China on the back foot

THE Olympic Games are a phenomenon big enough to have a self-momentum that carries them through, but China's worst fears have been realised as incidents of violence and bombings appear side by side with the Olympics on the front pages.

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Published: Mon 11 Aug 2008, 9:59 PM

Last updated: Sun 5 Apr 2015, 3:55 PM

So, even after preparing for years, fine-tuning each and every thing time and again, struggling with the clock to complete arrangements in time, putting together perhaps the most complicated and comprehensive security system ever known, Beijing could not avoid embarrassment as nay-sayers cry 'we told you so' in glee.

The Xinjiang violence is particularly telling. No doubt there is a strong hand of the spreading extremists that Beijing has been growing worried about over the last few years. With the situation in Afghanistan and Pakistan becoming more precarious by the day, it was only natural for their Chinese neighbours to be disturbed by it sooner or later.

In hindsight, it hardly comes as a surprise that the militants timed their presence side by side with the Olympics. While immediate international attention continues to revolve around the Games, political circles must already have started weighing the prospect of visible Chinese presence in war-on-terror jurisdiction. News reports have often suggested under the table Chinese warnings to neighbours struggling with extremist that the activity must never spill over into communist China. Yet since as far back as the heyday of the Taleban, tips of China were always in contact with the soldier/clerics of a bygone age, and slowly but steadily their influence was making a headway deep inside Chinese territory.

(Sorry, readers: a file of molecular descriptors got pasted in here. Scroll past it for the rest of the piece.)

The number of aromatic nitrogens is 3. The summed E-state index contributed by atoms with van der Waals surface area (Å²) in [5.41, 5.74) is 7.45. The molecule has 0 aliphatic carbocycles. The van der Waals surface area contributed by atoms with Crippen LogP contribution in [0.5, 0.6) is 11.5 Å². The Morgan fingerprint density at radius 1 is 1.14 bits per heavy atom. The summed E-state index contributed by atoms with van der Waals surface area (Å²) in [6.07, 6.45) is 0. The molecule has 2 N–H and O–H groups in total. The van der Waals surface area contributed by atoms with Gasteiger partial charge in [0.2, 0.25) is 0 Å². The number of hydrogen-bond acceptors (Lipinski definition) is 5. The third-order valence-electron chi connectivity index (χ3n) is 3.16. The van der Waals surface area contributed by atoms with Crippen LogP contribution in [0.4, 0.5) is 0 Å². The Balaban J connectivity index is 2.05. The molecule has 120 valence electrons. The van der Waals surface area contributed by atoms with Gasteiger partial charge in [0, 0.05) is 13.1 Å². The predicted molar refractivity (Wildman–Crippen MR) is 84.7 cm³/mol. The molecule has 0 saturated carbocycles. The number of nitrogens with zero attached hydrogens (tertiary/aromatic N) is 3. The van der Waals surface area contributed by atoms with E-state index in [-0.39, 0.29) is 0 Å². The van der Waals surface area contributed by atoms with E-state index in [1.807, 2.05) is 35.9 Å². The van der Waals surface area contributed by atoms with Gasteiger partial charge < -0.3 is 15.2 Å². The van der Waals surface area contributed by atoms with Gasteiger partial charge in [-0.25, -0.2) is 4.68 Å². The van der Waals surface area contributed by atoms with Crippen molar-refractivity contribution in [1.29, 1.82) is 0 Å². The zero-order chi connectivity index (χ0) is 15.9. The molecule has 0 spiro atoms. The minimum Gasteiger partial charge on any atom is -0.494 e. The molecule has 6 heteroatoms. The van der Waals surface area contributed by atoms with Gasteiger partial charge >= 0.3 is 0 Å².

Again, as with all parties struggling to control the outpour of the war, China's response must be one of restraint, at least initially. The war already carries one too many story of hasty exchanges that could never subside.

We appreciate that it is extremely important for the Games to go forward uninterrupted. However, we also understand the chilling consequences of what is building as cameras are turned to swimmers, runners and athletes. The war's dynamics are changing, it is important for those running it to be up to evolving developments.

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